There are a number of different models and frameworks that exist to describe culture. I work with several, and I’ve got a working knowledge of others. The trick here is not to use one, specifically. Every model reinforces and highlights the dimensions it thinks most important; the consequence is that other perspectives get deemphasized and fade to the background. Having a grasp of different ways that culture can be assessed and what they mean allows you to choose the perspective most relevant in the future.
As an illustration, one of the more enduring definitions of culture is the Competing Values Framework described by Cameron & Quinn. On the face of it, it’s a simple model (and yet another two-by-two matrix). But there’s a lot working beneath the surface; if you haven’t read the book and you are interested in culture, it’s a good read and a great primer.
The essence of the Competing Values Framework is that organizations have an orientation (either internal or external) and they have an overall preference for structure (that is either flexible or control oriented). At the intersection of those dimensions, different values emerge.
Internal and flexible orientations are very clan based, and while they are collegial on the surface they also emphasize and are highly sensitive to issues of loyalty. Internal and control-oriented organizations, by contrast, value hierarchy, procedure and formal rules. There is a formal way to do things, and informality, individuation and discretion is highly discouraged.
Externally focussed and control-oriented organizations, by contrast, are less driven by internal process than they are by outward performance. What is most valued is market domination, competitive success and overall status. External and flexible organizations value customer responsiveness and delivery of positive experiences and satisfaction. Process is loose or utterly lacking, solutions are figured out on the fly, precedent is irrelevant and continual reinvention is the norm.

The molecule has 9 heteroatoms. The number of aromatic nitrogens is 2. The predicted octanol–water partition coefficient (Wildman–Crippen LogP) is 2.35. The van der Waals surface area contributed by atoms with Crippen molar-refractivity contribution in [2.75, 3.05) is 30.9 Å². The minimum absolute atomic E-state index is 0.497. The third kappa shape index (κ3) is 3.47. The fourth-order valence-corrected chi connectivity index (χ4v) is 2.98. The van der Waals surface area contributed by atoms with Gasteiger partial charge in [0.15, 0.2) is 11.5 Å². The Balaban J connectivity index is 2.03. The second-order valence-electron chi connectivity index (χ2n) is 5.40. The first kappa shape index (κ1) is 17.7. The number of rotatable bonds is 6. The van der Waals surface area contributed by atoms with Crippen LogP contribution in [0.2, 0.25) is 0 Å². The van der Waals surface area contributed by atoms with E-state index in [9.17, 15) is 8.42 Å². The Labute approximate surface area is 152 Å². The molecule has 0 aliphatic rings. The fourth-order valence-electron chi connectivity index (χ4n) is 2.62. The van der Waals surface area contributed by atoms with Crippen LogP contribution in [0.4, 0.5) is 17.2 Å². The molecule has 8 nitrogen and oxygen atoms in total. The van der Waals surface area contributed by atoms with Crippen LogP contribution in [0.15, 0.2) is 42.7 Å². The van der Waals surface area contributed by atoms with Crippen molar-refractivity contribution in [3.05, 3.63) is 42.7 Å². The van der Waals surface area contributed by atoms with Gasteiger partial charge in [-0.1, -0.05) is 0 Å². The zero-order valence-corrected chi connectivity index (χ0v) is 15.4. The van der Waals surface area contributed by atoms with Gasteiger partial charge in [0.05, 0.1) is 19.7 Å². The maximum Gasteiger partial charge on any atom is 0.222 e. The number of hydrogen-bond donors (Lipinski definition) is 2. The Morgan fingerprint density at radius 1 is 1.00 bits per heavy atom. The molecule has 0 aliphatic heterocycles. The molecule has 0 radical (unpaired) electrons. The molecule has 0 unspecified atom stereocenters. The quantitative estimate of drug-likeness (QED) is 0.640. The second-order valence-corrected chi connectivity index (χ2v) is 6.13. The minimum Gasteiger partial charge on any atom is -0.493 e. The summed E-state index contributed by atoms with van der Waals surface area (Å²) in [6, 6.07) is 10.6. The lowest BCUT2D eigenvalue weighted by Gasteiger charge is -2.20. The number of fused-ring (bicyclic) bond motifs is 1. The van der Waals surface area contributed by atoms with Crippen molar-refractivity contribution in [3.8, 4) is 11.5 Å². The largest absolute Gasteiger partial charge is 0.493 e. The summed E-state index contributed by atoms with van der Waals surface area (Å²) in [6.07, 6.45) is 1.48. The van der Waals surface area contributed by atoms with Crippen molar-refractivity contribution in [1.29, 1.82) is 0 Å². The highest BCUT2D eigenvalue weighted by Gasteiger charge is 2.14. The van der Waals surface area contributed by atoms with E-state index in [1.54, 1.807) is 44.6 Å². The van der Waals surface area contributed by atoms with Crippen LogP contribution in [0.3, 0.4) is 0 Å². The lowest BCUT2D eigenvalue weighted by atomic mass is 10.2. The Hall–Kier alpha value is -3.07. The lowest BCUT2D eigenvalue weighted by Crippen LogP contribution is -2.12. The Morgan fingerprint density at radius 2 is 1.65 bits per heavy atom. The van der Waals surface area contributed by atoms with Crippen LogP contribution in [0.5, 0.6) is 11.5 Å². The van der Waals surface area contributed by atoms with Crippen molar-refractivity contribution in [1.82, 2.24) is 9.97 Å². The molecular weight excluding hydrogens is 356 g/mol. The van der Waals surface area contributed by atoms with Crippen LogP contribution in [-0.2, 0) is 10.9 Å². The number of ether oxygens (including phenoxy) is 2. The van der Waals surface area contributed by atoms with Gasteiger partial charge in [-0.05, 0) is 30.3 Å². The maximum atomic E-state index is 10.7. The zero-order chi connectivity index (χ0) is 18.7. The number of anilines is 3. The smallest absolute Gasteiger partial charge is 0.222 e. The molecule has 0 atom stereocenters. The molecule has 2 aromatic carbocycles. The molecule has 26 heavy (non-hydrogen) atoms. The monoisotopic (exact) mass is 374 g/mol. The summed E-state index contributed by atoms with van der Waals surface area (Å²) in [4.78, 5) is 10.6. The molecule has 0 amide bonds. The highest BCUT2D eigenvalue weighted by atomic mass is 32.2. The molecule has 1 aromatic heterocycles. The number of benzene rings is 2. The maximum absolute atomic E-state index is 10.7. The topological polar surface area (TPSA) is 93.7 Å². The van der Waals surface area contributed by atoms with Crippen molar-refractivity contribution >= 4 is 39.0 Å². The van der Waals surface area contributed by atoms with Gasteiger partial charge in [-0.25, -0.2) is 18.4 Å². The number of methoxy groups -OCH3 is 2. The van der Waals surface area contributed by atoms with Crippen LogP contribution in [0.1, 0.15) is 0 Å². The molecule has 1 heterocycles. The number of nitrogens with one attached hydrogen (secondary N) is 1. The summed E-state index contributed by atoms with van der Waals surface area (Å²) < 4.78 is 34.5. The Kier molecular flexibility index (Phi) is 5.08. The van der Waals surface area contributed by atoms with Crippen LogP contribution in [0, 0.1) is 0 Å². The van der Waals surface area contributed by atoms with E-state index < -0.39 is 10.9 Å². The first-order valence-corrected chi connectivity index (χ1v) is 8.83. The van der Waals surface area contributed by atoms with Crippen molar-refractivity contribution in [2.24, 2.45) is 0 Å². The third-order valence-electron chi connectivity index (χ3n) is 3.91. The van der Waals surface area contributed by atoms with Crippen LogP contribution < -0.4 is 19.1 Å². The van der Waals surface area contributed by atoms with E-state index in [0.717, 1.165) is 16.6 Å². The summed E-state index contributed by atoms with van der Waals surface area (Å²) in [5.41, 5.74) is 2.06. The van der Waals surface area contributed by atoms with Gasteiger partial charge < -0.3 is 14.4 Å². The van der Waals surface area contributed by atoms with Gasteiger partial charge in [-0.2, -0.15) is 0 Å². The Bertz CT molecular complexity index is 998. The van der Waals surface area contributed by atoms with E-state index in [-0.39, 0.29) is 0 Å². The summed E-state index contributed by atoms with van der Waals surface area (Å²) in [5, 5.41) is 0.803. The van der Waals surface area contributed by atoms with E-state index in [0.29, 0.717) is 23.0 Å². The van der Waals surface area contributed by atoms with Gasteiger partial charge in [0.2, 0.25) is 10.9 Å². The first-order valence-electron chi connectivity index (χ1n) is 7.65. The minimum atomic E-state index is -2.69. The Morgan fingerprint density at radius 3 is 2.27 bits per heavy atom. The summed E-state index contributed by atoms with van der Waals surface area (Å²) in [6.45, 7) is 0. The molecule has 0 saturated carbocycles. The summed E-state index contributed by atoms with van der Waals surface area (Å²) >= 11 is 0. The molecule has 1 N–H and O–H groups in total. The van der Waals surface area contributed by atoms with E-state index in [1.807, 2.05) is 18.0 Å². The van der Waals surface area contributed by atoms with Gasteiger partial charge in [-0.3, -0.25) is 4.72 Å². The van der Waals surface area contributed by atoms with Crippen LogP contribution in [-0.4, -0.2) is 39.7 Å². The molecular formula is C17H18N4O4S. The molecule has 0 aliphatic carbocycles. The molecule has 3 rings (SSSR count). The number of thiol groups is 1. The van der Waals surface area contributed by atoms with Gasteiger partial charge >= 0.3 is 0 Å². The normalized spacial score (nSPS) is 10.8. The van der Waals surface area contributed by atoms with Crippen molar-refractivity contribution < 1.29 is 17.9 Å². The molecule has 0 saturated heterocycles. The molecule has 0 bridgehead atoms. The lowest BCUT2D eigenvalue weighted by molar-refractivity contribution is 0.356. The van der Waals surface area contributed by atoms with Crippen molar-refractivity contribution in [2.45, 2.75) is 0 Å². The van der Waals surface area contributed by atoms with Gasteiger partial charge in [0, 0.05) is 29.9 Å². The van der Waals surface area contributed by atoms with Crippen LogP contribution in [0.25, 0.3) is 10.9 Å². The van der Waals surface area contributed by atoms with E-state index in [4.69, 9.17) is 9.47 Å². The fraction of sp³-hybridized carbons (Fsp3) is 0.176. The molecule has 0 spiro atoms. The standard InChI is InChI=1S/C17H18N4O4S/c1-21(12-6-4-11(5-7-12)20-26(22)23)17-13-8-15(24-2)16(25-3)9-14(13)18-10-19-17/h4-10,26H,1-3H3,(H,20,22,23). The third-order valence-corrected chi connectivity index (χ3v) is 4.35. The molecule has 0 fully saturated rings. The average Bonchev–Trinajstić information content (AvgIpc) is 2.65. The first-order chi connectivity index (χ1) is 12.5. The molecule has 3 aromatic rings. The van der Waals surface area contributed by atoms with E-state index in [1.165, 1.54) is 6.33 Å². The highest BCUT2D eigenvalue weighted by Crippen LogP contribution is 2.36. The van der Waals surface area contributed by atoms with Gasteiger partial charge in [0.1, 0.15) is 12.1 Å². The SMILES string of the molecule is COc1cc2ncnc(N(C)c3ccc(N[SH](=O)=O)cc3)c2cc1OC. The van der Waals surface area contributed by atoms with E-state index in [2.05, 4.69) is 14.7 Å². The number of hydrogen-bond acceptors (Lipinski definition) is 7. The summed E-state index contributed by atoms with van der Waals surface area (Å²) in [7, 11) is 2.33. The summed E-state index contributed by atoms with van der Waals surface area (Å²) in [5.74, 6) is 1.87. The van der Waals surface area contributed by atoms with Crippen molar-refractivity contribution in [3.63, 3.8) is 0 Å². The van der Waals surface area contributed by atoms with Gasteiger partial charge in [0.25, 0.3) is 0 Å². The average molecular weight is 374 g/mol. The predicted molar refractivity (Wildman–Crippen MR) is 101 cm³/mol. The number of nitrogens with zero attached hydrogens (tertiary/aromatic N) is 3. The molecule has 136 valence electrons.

These descriptions are high level summaries; there can be a great deal of nuance that emerges as different combinations of preferences play out. Nonetheless, even in those simple descriptions useful stereotypes emerge. They allow us to ask, “is this organization more like this, or like this?” They point to likely values that may not be overtly stated, or even recognized, but nonetheless are real and operating in how the organization functions. With enough familiarity with how the models work—and a number of different models to draw on—you can get to a comprehensive and detailed assessment of the forces at play in any organization.
Cultural assessment is one thing. Formulating a response is an entirely different matter. When we attempt to integrate into the culture, we’re mostly trying to figure out ways of engagement and interaction that align with what is valued and appreciated. We want to fit in. We want our message to be heard. We want the decisions that we need to be made or supported. And we need to figure out what to say, how to say it, to whom (and when) in order to make that all happen.
Ironically, how to say things is often the easiest. Culturally speaking, there will once again be ways that define how things get done. There will often be standard forms for status reports. There are templates for PowerPoint (and typical structures that are accepted in how to approach a particular presentation). There may be accepted formats for memos, briefing notes and decision requests. There may even be defined escalation paths or reporting structures for specific decision types.
Understanding all of this is the first part (and again, it’s often information I need to explicitly probe for when I’m consulting, that we learn over time when we are employees). One of the most valuable insights that I’ve learned is that we have a choice in how we apply this knowledge. We get to choose the communication path that has the greatest likelihood of success. Working within the constraints that exist, we can still endeavour to structure our message to have the greatest possible impact.